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Old 12-30-2013, 01:50 PM   #29
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Originally Posted by 96bounder View Post
I only have 16 inch on mine so My situation is different than most.but a lot of the areas I travel in cell phone service is spotty or non exist for several miles So if I lose a steer tire I'm stranded.
Class-C with 16" tires are about the same as 1-Ton dually Pick-up trucks. If you have solid level ground a good bottle jack will get the tire up enough to change it. I have rotated my tires myself but I had solid ground under the jack which is VERY important.
Know the GAWR and get a jack good got 2x that and you will be OK. I also suggest a chunk of 3/16" steel about 1' square to place under the jack. You will probably want a 2' breaker bar and appropriate socket. I suggest you do a test run at home.

I got all my tools at HF to save $$ as I don't expect to (or hope not to) change a tire on the road.

My 21' RV has space in the basement for a mounted tire so other than the time I am ready. Hope this makes it like having umbrella so it never rains
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Old 12-30-2013, 04:22 PM   #30
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Two other options

Here are 2 other options for large spare tires on Motor Homes

Simpson Tire Mount - Carry a spare without a care.

RV spare tire carrier
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Old 12-30-2013, 07:54 PM   #31
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I purchased a tire with no rim from the previous owner of our coach. He had just bought a new Bus and it wouldn't fit. He sold it to us for $50. He told me he knew if he left it with the coach one of the salesmen would probably end up with it. Rather I had it. He also told me he bought it after sitting on the side of the Interstate in California for 5 hours while they hunted tire on a Sunday.
Tire in great shape. Carry it in between middle bay and fill it with small items. Not a full timer so don't worry about the room.
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Old 12-30-2013, 08:11 PM   #32
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After watching my father struggle with many blown tires on their '58 Kencraft TT (way overweight for the OEM 15' tires) I became somewhat paranoid about tires. I have NEVER had a blowout on any RV I've owned. I only run Michelins, check my weights and tire pressures at least daily when on the move. I now have a TST TPMS system.
The only flat I've had on a MH was due to a leaking stem seal on a TPMS system (not the TST I now have)
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Old 01-01-2014, 09:16 AM   #33
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We stopped carrying spares on the semi trucks over twenty years ago, when we switched from tube type to tubeless tires. We never have blowouts any more and they have 18 tires on every rig. If we get a flat on any drive or trailer tire, we just limp into town on the other dual tire. If we were to have a steer tire flat, we would just pull a tire off of one of the trailer duals and put it on the steer. I run the same on the trailers as the steer so they even match. I would do the same on the MH if it came down to it. Then just limp in slow on one drive tire on one side. On nothing but Goodyear tires. Been running them for over 20 years now on the semi trucks. And the MH came with GY tires. If I ever change them I will put truck tires on it and get rid of the RV type tires that are on it. It does not hurt a tubeless tire to run it flat along side a good tire in a dual setup. Just drive slow and take it easy.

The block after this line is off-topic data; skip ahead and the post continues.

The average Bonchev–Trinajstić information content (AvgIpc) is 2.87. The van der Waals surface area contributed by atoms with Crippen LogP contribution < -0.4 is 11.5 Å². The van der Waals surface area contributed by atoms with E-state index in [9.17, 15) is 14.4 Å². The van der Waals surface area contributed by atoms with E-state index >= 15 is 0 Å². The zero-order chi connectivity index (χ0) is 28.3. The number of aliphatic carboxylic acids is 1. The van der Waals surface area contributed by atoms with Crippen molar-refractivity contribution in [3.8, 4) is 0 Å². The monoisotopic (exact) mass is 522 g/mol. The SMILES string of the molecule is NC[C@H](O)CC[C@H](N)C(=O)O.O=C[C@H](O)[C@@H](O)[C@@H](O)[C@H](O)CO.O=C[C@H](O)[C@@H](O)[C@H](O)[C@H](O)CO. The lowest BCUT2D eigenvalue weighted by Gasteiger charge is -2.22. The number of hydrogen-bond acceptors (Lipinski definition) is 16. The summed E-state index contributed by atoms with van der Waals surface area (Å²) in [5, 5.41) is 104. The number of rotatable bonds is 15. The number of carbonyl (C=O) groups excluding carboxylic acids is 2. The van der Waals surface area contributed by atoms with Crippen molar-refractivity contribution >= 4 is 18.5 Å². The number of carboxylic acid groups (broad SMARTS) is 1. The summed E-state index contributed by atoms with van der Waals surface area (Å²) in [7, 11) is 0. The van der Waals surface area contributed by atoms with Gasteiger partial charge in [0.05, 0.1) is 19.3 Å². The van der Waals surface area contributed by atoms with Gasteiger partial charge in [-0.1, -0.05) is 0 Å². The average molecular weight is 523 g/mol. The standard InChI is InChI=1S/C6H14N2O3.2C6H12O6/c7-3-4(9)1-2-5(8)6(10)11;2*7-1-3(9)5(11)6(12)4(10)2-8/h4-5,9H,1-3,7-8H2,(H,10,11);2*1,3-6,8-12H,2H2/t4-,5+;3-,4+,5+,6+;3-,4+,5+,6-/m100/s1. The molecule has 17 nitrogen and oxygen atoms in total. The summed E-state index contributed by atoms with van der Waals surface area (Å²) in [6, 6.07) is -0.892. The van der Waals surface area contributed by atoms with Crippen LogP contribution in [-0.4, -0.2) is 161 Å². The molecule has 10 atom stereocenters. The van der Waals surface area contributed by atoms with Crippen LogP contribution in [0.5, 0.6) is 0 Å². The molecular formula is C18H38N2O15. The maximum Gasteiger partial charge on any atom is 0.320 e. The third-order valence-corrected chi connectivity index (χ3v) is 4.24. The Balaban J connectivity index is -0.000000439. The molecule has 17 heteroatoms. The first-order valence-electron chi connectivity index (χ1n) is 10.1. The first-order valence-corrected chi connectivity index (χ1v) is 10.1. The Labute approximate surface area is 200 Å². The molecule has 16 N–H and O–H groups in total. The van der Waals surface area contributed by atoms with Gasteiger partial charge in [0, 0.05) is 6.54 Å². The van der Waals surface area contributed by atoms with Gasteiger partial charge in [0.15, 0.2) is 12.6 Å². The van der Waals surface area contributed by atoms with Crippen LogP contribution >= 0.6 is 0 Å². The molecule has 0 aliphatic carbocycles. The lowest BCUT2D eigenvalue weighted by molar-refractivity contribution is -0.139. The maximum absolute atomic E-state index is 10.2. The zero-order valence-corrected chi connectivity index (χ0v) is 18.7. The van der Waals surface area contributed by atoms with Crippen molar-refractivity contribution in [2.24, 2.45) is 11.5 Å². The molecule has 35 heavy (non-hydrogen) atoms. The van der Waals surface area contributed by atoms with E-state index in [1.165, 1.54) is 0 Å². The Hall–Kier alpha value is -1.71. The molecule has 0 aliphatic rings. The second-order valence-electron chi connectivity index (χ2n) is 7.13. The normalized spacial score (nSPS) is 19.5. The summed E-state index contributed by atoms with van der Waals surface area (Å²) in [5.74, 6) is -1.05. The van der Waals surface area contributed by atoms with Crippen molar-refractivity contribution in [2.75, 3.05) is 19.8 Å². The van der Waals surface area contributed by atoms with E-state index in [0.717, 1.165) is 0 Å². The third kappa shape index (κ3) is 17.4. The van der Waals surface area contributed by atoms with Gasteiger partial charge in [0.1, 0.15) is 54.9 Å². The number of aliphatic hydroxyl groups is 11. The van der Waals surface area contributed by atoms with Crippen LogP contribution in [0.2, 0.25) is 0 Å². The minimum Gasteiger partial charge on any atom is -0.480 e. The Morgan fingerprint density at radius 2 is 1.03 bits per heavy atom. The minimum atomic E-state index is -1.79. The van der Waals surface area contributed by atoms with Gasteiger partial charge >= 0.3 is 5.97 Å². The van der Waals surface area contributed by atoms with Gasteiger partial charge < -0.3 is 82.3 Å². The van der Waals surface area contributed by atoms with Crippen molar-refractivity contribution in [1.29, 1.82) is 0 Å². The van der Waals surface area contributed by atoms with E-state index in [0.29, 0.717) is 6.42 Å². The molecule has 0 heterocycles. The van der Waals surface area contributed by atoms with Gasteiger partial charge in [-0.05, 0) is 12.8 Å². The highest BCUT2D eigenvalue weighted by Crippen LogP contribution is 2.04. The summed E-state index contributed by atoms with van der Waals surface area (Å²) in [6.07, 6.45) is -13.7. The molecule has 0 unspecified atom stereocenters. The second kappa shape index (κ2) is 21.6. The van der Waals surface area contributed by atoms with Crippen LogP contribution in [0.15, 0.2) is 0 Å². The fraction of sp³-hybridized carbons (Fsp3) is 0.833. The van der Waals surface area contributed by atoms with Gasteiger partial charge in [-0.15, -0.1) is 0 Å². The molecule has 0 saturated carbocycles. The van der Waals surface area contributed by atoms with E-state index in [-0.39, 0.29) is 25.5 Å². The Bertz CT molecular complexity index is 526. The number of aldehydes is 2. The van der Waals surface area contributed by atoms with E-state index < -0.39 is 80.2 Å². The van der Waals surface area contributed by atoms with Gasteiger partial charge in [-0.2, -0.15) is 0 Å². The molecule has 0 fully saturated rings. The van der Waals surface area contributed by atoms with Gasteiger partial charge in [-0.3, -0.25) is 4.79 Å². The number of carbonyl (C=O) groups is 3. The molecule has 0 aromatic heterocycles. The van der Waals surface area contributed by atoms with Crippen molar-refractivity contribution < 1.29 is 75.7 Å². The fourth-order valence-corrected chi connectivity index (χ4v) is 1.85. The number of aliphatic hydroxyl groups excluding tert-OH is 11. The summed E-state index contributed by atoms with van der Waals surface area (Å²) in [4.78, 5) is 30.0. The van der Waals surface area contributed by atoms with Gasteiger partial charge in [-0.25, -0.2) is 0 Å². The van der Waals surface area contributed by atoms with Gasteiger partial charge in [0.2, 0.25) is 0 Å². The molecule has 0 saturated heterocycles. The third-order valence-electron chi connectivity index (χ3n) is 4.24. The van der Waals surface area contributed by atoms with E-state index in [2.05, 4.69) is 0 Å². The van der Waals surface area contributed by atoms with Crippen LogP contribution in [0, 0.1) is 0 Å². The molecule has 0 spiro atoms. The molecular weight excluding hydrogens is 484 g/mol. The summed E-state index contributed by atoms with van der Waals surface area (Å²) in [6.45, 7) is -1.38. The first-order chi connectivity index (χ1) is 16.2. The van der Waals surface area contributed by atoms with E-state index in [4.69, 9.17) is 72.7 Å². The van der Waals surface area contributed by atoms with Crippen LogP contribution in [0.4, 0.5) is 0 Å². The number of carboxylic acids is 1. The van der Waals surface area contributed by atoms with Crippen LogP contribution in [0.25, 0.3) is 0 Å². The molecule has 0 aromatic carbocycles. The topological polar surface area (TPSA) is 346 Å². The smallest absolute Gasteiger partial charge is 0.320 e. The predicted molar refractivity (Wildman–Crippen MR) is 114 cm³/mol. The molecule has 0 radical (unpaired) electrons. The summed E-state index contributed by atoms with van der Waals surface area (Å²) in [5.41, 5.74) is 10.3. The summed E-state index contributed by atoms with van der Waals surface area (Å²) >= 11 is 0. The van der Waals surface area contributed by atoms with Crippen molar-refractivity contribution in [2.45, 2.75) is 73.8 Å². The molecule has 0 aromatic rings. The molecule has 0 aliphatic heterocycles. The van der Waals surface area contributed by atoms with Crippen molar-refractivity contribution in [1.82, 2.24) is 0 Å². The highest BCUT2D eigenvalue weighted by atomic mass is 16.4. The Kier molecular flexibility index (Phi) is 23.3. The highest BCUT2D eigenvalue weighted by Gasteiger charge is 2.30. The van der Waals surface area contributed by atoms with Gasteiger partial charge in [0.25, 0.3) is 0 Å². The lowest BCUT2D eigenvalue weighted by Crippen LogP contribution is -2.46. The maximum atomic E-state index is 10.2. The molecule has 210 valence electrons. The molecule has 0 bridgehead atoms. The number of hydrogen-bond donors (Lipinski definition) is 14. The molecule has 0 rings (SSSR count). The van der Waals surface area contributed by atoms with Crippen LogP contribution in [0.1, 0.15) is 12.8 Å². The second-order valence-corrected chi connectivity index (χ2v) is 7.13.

"Limping" on one tire in a dual position just means you are fooling yourself. The "good" tire is now being operated at 100% overload. There are many documented cases where only one tire was replaced and the "un-damaged" tire fails a few weeks later. At that point the driver acts surprised there was a failure. Technically to Limp home you have to limit your speed to TWO MPH MAX.

You said "It does not hurt a tubeless tire to run it flat" Are you willing to back that claim up with a warranty to replace the tire if it is damaged?

You may have been lucky and had air loss when not fully loaded. You may have limped home with a 100% overloaded tire and some other driver suffered a failure when he pulled the trailer. Wonder how you would feel if someone servicing the flat tire was injured or killed?
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Old 01-01-2014, 10:48 AM   #34
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Call it belt and suspenders, but I have both road service and carry the 22.5" spare below if I have the room for that particular trip. In the event of a blowout I don't have to worry about the availability of a compatible spare, nor will I be subject to "road rape" or paying exorbitantly for their tire.

Having said that, since I also drive on newer tires and always always check pressures, the spare is one of the first to go if I need the basement room for other more necessary supplies....
Curious, what are "newer" tires?

I have no where for a spare, and do not have one. I do have 2 choices for road service though, one with Good Sam and the other is on my insurance policy through Nationwide. So feel like I am ok, could always lock her up get in the toad and come back when service done, I assume.
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Old 01-01-2014, 10:49 AM   #35
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Originally Posted by charles tuit View Post
Murphy's law:

If you carry a spare you will never need it.

If you don't carry a spare you will need it.

I carry a spare and have never needed it after 183,000 miles(knock on wood).
So true...
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